A Calgary man who won a $40-million lottery prize last May has kept it a secret until now, but says the money will go to charity in memory of his wife.
Tom Crist was golfing in Palm Springs, Calif., in May when his phone rang.
“As soon as I hung up from my cellphone call from Western Canada Lottery I never thought about it. We finished our lunch, we went out golfing. I’ve kept it a secret, even my kids didn’t know until today,” said Crist on Monday.
Crist said that as soon as he got the call he knew where the money was going to go.
“I lost my wife to cancer two years ago.”
His wife of 33 years, Jan, died in February 2012. She was 57.
Crist said he plans to put the money into a family trust fund to be doled out to charities he and his kids pick over the years. Charities such as the Canadian Cancer Society and Calgary’s Tom Baker Cancer Centre will be at the top of that list, he says.
“I’ve been fortunate enough, through my career, 44 years with a company. I did very well for myself. I’ve done enough that I can look after myself, for my kids, so they can get looked after into the future. I don’t really need that money.”
Crist retired as the CEO of EECOL Electric in late September of this year. The electrical wholesale company, with a head office is in Calgary, was sold in December 2012.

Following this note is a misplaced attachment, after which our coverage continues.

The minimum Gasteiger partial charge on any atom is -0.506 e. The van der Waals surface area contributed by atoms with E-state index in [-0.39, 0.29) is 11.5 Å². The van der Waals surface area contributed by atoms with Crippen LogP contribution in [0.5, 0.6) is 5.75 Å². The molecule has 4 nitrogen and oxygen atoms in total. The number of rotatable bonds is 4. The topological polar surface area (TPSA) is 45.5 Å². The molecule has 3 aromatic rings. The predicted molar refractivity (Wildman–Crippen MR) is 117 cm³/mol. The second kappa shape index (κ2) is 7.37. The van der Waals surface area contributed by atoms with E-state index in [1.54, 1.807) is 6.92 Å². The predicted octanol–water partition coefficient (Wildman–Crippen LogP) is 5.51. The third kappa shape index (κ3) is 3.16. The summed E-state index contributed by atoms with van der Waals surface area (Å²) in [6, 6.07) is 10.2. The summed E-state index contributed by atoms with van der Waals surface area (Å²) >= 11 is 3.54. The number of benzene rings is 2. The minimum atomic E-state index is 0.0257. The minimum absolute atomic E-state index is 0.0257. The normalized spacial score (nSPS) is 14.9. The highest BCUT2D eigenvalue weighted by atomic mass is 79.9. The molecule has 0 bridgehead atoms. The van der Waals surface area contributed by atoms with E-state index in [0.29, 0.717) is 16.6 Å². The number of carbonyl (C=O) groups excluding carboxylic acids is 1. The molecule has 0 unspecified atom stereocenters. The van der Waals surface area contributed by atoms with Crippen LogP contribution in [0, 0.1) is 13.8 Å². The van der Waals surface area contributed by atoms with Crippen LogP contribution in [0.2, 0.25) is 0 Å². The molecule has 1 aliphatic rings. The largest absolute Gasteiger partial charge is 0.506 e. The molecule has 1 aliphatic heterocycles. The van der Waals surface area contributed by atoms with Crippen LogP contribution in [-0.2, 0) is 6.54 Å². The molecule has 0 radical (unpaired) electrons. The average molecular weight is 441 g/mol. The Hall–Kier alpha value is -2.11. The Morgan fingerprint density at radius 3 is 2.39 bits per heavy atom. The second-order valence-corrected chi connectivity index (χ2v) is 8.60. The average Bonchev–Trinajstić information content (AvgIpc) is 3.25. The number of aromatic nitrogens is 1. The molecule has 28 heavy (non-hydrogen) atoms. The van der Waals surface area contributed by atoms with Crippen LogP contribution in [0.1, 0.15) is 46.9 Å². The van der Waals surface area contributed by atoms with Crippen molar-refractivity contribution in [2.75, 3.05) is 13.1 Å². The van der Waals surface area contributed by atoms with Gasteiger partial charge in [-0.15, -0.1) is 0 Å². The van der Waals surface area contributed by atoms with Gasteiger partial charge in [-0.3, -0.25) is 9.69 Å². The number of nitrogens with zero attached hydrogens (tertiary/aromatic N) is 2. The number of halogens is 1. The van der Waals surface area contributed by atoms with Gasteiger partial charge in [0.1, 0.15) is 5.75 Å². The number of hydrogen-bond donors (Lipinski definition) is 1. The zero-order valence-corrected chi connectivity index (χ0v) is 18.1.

Reluctance to go public
Crist said his children were totally behind his plan, but asked why he didn’t tell them about it sooner.
“I said, ‘I just didn’t know how to deal with it.’ I was hoping that I could just somehow move it into, you know, from the lotto corporation into my trust account and not have the media,” said Crist.
“But, when you buy a ticket you’re subject to the rules of the lottery and that’s a picture and a notification — especially if it’s a big win.”
So when Crist went in to have his picture taken he went for an understated look — a ball cap and sunglasses.
“They asked me, ‘Is that your natural look?’ and I said ‘Yep. That’s all you’re getting,’” he laughed.
Crist plays both Lotto Max and Lotto 6/49 by subscription, meaning players can pay for their selections for up to a year at a time.
“I wasn’t even sure which game I’d won on, or what the numbers were. I’ve paid for the subscription when I get the renewal notice every year, and then I just file it — sometimes I’d get a cheque for $10 or $20, but I never expected this,” Crist said, in a news release from the lottery corporation.
Subscribers’ numbers are checked for them after each draw and they are automatically paid any prizes won.
In the case of any prize over $10,000, subscribers receive a telephone call first.
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